Through a very unique and unexpected set of circumstances, I was motivated to finally “come out” as both poly and queer to some key members of my family. (If you want to know more about those specific details, please email me; I’ll be glad to say more. For now I want to focus more on the act of coming out rather than the why of my particular situation.)
I came out to my brother, a conservative Christian/youth evangelist, in a phone conversation about a week ago. The results were totally awesome (and, to be honest, rather unexpected!)!!! He asked a lot of great questions, such as “How do you deal with jealousy?” “What about STD’s?” “How do you make time for other partners?” “Are you and your husband swingers, or is what you do different?” “How long has polyamory been around–is it a new thing?” I left the conversation smiling and nearly giddy, because at no point did he try to dissuade me from being who I am. He asked questions that seemed to be coming from a genuine place of curiosity, rather than thinly veiled questions meant to persuade me to become monogamous (that has happened to me, in conversations when I came out to friends). And he reassured me that he loved me no matter what. He said that if members of our family disowned me that he never would. He said, “You and I, we are friends for life. Nothing can change that.”
I came out to my mom, also a conservative Christian (to be frank, even more conservative than my brother. Her religious views can be sexist, racist, and contain fear of all sorts of “others” that she just doesn’t understand). To give you more context for why she is the way she is, this woman, my mother, was raised a pastor’s daughter and has led what I will simply call “a sheltered life.” She has been what you might call a good girl, all her life, and prided herself on this fact.
So, I told my mom, through a 9-page written letter, all the details about my life–finally holding nothing back, finally no longer biting my tongue–as both a queer person and as a poly person, engaging in multiple romantic relationships simultaneously. I also came out to her as a Buddhist, something I hadn’t yet done. Basically, I dropped all the walls that had been forming for years between us. Her reaction? I don’t know yet. Yesterday I received a letter back from her, and judging by the thickness of the envelope, she had a lot to say in response. I’m avoiding opening it. I don’t have much hope, to be honest. In a recent note to me (this was just a few days before I came out), she wrote something along the lines of: “Heather, I am not a P.C. person. And I’m proud of it! I believe that the government interferes too much into people’s lives. One day, I think I might go to jail for my beliefs–because I, and the church, refuse to hold gay wedding ceremonies. And the government will try to force us, but we will be defiant.” …She then went on to paint a portrait of her along with other “traditional Christians” as being victimized, as being what I would term (although she would never use this term) marginalized. For my mother, gays are very scary, because they threaten to disrupt the whole formation of her entire belief system.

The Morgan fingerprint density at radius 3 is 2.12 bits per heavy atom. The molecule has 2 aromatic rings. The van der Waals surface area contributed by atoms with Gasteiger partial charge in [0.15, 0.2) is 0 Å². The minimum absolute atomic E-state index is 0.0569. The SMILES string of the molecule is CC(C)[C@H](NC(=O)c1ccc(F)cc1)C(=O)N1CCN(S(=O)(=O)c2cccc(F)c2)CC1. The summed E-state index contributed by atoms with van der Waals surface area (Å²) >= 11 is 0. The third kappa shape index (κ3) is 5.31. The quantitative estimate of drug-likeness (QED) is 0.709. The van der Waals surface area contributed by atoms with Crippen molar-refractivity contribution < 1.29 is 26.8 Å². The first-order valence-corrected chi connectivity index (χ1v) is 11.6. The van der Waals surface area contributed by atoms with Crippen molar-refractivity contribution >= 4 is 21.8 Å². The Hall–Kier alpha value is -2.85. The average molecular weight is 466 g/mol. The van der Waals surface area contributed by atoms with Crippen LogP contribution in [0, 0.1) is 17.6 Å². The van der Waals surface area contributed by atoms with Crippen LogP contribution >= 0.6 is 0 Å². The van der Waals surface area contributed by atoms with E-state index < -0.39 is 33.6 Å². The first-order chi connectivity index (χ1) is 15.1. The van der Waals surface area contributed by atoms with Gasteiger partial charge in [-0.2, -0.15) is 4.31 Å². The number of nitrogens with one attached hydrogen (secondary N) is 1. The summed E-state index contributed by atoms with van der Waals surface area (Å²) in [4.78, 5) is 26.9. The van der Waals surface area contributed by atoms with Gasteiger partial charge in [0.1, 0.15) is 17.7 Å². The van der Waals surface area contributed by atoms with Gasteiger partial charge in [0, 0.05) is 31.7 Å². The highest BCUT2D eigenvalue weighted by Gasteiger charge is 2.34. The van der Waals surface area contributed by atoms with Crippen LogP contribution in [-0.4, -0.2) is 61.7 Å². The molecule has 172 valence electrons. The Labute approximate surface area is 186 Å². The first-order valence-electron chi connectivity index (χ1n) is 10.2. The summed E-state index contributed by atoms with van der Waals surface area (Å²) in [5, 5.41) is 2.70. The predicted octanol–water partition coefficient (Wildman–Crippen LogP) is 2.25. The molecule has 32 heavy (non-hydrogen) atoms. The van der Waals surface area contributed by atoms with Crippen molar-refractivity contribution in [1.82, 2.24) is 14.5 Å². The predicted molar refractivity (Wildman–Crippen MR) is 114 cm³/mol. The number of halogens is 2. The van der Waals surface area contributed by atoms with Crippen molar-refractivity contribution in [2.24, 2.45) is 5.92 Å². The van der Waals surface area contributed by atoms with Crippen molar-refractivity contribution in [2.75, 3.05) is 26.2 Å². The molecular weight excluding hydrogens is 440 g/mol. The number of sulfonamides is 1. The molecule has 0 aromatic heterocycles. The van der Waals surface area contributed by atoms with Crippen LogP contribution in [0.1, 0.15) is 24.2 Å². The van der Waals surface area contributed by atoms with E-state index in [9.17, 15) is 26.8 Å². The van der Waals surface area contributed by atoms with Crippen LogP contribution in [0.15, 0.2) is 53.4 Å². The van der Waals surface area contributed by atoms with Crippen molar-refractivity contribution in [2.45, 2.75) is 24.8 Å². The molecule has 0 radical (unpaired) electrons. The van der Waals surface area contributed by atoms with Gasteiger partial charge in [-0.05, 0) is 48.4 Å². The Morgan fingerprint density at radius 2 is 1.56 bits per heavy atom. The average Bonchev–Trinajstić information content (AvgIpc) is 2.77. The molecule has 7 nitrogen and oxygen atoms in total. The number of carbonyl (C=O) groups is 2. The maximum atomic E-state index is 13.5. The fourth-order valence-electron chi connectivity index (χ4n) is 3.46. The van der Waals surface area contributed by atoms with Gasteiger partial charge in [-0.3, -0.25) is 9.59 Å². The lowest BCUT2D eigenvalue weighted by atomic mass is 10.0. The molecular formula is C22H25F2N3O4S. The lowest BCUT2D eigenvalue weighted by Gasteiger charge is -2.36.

I don’t know what’s going to happen. The letter is sitting there, on my desk, unopened. I’m stalling. I’m stalling by writing this blog post.
I’m sitting here thinking about all the poly and queer people that still have to come out. I’m thinking about how some people might also like to write a letter as their method of coming out. It’s a good method, I think, if one wants to get every logical point down, in a very organized way. Through the format of the letter, the respondent has ample time to think. There are no awkward silences, no shocking emotional outbursts. Letters are calm. Letters are measured. Letters provide a buffer; they provide space for a thoughtful reply. My boyfriend recently came out as poly to his parents in a letter, and he is happy with the choice.
So, if anyone out there is reading this post and thinking to themselves, “It’s time for me to come out” about some aspect(s) of their identity or sexuality, relating to being either LGBTQ or polyamorous, then I would like to offer bits of the letter that I wrote to my mother. Please feel free to adapt or outright copy these words into your own coming-out letters. (I don’t believe in plagiarism–my philosophy is all about communally sharing intellectual resources.) I think I did a pretty good job of explaining fairly complex practices and philosophies in plain language. …And if you need to talk more to me about your own personal journey of coming out or deciding not to come out (also a very valid choice, considering the high risks for some!), I am there for you, in total solidarity. Please email me at firstname.lastname@example.org, or find me on Facebook.
Okay, friends…Here’s bits of the letter:
On December 15, 1973, the American Psychiatric Association declassified homosexuality as a mental disorder. I stand by their decision. In my extensive research on homophobia, which is a term to describe the virulent hatred and fear of gay/queer people in this country, it is interesting to note that an overwhelming percentage of people who are homophobic were raised in strict religious upbringings. It appears that this is the main variable in whether someone thinks gay/queer people are mentally ill, sinning, or doing wrong. If someone is not religious in a traditional sense, then, chances are, they have no problem with people expressing their sexuality in various ways that might be different from the norms. The issue is religion. I’m not trying to convince you of anything. I’m just pointing out a fact. Most strictly religious people do not like or approve of gay people/acts. And it seems that people who aren’t religious are accepting, loving, and even welcoming of various types of sexualities.